Research Website

https://engineering.purdue.edu/Herrick/index.html#

Keywords

Acoustics, micro perforated panels, transmission loss, honeycomb, noise control

Presentation Type

Poster

Research Abstract

A micro perforated panel (MPP) is a device consisting of a thin plate and submillimeter perforations for reducing low frequency noise. MPPs have many advantages compared to traditional sound absorption materials, such as durability and designability, and they can be used in a variety of places such as room interior designs, passenger and crew compartments of aircrafts and combustion engines. The models in this study were designed and fabricated with the latest 3-D printing technology. The transmission loss and sound absorption coefficient of the 3-D printed double-leaf MPPs with honeycomb cavities were studied. According to the established theory, MPPs work well with the help of a backing and a cavity. Earlier experimental and theoretical developments have suggested that the acoustic performance of the MPPs can be improved by partitioning the backing cavity. A Brüel & Kjær type 4206 impedance tube was used for the experiments and the one-load method was implemented for calculating the absorption and transmission coefficients of the MPPs. A honeycomb structure was chosen to be placed in the cavity because it can provide the required partitions between perforated panels so that the overall transmission loss was expected to be higher than those without the cavity partitioning. Measured results indicated that use of the honeycomb structure in the cavity have improved the acoustic performance of the MPPs. The sound absorption coefficient of a double-leaf MPP was similar to that of a single-leaf MPP if the cavity was long enough. Future studies should involve an investigation of the acoustic performance of the MPPs at oblique angles of incidence because the current study only provides the pertinent information at normal incidence since the standing wave tubes were used in the experiments.

Session Track

Materials Science

Huang_Yuxian_PresentationFinal.pdf (810 kB)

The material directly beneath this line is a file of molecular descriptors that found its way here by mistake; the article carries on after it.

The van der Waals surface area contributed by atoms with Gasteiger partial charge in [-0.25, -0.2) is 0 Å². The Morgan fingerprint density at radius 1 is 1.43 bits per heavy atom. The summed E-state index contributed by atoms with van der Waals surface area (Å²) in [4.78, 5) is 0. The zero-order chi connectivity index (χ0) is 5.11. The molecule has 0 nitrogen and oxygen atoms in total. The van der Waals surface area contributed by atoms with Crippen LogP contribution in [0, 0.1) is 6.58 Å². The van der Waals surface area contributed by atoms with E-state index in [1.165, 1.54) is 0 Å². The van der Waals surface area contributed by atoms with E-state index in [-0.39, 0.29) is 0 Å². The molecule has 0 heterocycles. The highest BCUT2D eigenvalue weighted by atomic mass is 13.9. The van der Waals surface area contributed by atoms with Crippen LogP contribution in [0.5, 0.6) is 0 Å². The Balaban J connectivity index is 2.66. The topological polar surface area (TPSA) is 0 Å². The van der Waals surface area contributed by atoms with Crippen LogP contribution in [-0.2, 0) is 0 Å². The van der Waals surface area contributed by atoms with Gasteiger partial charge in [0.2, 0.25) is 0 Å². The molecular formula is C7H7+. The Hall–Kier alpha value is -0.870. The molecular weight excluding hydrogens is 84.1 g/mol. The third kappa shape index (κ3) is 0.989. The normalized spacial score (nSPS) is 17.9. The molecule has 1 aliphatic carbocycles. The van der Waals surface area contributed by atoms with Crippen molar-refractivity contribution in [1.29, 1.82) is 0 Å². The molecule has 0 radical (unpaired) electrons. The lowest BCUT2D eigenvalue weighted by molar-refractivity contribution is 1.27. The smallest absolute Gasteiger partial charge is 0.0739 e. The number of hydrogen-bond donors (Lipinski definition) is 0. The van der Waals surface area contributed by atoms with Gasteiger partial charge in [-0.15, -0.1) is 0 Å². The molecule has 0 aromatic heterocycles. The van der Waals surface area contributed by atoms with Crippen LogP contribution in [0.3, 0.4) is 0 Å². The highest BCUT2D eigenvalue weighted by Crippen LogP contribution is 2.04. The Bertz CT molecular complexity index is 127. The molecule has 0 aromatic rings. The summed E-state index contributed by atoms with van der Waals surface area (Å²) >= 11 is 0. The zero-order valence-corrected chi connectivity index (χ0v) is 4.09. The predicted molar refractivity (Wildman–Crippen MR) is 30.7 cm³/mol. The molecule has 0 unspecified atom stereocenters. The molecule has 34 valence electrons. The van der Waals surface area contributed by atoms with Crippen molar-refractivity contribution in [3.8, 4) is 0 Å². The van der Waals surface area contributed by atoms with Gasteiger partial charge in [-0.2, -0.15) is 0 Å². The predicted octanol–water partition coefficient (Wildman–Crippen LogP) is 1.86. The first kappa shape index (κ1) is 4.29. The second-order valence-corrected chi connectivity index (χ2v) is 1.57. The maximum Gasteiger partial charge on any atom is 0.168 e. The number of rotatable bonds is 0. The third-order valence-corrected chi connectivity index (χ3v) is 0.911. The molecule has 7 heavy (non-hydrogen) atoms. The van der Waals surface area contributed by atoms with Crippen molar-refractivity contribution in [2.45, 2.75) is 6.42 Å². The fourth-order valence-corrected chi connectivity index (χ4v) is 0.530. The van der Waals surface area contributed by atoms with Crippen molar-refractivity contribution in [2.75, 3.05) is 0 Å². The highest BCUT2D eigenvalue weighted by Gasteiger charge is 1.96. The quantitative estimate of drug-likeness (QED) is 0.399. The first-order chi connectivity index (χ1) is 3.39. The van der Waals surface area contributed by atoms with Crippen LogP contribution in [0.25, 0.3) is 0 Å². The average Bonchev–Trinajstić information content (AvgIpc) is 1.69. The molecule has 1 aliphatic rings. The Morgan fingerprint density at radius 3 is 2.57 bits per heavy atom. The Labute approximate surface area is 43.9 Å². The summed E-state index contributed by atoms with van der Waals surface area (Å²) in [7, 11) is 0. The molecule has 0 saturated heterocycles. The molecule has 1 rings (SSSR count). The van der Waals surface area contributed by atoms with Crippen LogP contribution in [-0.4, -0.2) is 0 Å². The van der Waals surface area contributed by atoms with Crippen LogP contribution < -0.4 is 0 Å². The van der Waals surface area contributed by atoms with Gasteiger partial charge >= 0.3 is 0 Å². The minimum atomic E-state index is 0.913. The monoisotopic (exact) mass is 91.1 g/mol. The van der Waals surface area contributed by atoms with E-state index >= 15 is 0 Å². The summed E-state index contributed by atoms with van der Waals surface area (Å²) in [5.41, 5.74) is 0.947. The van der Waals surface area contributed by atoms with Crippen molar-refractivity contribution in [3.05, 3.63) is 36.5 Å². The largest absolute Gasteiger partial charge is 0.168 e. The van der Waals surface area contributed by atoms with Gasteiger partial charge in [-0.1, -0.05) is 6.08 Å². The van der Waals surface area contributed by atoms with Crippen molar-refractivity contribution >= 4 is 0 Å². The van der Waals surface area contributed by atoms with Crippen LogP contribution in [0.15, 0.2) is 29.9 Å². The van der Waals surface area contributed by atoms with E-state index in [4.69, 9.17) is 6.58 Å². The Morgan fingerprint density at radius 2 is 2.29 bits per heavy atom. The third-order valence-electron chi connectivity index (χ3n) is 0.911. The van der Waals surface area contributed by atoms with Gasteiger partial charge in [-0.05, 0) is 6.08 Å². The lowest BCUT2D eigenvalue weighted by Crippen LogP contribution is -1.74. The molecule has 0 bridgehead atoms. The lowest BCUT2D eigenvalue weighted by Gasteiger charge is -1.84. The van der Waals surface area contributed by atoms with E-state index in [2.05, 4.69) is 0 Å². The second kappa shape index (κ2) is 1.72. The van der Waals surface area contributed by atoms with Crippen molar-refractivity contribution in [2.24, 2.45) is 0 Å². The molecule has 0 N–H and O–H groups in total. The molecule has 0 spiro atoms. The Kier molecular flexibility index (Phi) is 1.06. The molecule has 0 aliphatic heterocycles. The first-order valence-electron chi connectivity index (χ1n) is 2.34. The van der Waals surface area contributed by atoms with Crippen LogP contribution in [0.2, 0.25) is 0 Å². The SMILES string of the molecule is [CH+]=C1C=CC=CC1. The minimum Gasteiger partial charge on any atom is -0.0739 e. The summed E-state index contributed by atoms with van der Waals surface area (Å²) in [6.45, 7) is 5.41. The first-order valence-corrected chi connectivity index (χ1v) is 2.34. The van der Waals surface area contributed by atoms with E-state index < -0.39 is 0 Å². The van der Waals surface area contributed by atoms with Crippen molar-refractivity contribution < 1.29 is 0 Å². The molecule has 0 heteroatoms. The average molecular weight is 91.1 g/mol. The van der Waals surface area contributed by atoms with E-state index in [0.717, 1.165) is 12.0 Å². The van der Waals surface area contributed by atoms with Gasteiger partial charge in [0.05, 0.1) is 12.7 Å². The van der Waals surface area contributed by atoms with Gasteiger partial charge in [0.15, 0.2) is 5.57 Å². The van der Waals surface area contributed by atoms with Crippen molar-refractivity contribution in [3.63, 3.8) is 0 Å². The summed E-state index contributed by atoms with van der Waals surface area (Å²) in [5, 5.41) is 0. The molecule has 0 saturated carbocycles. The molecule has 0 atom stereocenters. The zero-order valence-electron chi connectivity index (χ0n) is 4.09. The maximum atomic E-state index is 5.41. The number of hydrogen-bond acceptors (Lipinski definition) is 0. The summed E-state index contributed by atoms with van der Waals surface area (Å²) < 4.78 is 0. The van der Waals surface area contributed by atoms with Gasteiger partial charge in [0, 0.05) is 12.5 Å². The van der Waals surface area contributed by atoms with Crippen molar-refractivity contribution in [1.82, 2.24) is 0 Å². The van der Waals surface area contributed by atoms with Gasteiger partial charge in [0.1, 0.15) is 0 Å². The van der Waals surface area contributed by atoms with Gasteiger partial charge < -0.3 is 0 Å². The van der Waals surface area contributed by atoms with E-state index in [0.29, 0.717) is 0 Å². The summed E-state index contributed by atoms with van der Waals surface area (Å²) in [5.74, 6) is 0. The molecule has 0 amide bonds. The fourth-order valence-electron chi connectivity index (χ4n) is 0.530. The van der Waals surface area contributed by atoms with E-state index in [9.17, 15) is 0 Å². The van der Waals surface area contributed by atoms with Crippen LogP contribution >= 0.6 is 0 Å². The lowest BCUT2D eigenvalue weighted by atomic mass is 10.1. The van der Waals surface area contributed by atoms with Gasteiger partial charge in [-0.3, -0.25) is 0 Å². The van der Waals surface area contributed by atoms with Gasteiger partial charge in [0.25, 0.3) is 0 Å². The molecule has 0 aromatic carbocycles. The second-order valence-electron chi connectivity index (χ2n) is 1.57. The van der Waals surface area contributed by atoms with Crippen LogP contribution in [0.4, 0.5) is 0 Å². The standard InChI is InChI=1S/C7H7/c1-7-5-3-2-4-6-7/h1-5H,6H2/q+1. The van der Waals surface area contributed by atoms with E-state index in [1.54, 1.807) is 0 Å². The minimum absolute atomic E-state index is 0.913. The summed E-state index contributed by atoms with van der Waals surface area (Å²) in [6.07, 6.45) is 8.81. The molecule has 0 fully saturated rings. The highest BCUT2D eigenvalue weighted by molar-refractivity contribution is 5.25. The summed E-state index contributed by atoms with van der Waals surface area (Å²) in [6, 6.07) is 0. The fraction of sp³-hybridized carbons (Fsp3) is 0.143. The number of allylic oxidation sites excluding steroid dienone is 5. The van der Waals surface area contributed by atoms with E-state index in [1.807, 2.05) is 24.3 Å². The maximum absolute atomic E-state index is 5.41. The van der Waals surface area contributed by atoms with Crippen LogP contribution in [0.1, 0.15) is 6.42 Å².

Research Poster

Yuxian_Huang_TechnicalFinal.pdf (1162 kB)
Technical Paper

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Aug 4th, 12:00 AM

The Effect of Honeycomb Cavity: Acoustic Performance of a Double-leaf Micro Perforated Panel

A micro perforated panel (MPP) is a device consisting of a thin plate and submillimeter perforations for reducing low frequency noise. MPPs have many advantages compared to traditional sound absorption materials, such as durability and designability, and they can be used in a variety of places such as room interior designs, passenger and crew compartments of aircrafts and combustion engines. The models in this study were designed and fabricated with the latest 3-D printing technology. The transmission loss and sound absorption coefficient of the 3-D printed double-leaf MPPs with honeycomb cavities were studied. According to the established theory, MPPs work well with the help of a backing and a cavity. Earlier experimental and theoretical developments have suggested that the acoustic performance of the MPPs can be improved by partitioning the backing cavity. A Brüel & Kjær type 4206 impedance tube was used for the experiments and the one-load method was implemented for calculating the absorption and transmission coefficients of the MPPs. A honeycomb structure was chosen to be placed in the cavity because it can provide the required partitions between perforated panels so that the overall transmission loss was expected to be higher than those without the cavity partitioning. Measured results indicated that use of the honeycomb structure in the cavity have improved the acoustic performance of the MPPs. The sound absorption coefficient of a double-leaf MPP was similar to that of a single-leaf MPP if the cavity was long enough. Future studies should involve an investigation of the acoustic performance of the MPPs at oblique angles of incidence because the current study only provides the pertinent information at normal incidence since the standing wave tubes were used in the experiments.

http://docs.lib.purdue.edu/surf/2016/presentations/56